I barely managed to get a 0.3.0 release candidate out before today’s release of the Ruby Rogues episode on daemonizing Ruby projects, which focussed a lot on daemon-kit, but also general advice for going down this path.
Listen to the show if you haven’t already, it really went great.
Also, big shout out to Marc Bowes for looking after daemon-kit while I’ve been living the startup life. Thanks Marc!
So what changed since 0.2.x?
I ripped out the old nanite generator since the nanite project seems pretty much abandoned. It was initially added to help daemon-kit attract some mindshare in the early days, and it worked. But given the state of the nanite project today, we had to part ways. This alone is the reason for the minor version bump.
This leads us to starting with a more semantic versioning approach. Going forward there is going to be plenty more minor version bumps leading up to a 1.0.0 release and beyond. My original version policy sucked, daemon-kit should have been 1.0.0 already since it is being deployed to production all over the world with great success.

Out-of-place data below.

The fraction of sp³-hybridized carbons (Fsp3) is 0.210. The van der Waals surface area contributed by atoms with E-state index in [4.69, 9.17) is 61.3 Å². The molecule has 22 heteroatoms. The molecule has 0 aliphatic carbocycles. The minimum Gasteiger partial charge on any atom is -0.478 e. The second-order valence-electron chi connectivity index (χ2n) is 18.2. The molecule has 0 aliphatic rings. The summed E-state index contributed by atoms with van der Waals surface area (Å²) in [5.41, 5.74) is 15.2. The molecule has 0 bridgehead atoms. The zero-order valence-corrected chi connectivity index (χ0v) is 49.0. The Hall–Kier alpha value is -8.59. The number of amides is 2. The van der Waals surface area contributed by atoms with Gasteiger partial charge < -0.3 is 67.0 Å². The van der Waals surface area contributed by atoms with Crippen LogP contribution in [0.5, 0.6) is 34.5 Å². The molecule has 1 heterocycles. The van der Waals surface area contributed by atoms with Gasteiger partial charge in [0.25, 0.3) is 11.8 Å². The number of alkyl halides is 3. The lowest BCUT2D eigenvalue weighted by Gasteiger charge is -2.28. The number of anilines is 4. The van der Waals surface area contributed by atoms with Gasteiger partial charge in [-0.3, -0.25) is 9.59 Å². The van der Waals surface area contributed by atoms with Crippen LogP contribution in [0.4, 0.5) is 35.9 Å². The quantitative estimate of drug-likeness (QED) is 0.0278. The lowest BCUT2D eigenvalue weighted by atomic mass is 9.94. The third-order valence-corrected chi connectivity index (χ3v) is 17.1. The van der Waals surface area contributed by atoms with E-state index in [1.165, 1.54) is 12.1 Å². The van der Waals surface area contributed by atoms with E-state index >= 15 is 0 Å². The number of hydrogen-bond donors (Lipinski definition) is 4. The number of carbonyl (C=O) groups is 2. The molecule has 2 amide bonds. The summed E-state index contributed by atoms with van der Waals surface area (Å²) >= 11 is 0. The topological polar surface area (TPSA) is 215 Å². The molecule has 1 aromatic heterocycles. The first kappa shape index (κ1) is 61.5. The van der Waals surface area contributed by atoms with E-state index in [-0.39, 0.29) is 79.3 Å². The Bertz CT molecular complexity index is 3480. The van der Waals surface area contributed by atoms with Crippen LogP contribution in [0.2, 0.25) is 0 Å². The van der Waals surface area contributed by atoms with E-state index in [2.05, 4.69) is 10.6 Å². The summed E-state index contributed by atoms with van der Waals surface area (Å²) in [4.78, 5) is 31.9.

I believe that semver also demands better transparency, so I’ve added travis support and got all the tests to pass. I’ve also switched a lot of old generator specs over from old Rubigen dependent test/unit tests to using the excellent aruba gem. I’m also dabbling with using Relish for documentation.
I’ve also added us to CodeClimate so we can get the code up to a 4.0. It started off as a 3.1, which surprised me (in a good way).
Some documentation files have been updated to Markdown, and if the Relish docs work out well will be moved to there.
Please give 0.3 a test drive
$ gem install daemon-kit --pre
or add it to your Gemfile
gem 'daemon-kit', '~> 0.3.0.rc1'
No real bug fixes except for running ‘daemon-kit’ without any arguments now shows a friendly help message.
I’ll push the 0.3.0 final in the next few days, I just want to expand the cucumber coverage off all the generators.
After that I’ll very quickly increment the minor & patch versions with improvements and start deprecating features. The project has come a long way, and some baggage needs to be cleared out to ensure a bright future for the project.
Thanks for facing your daemons!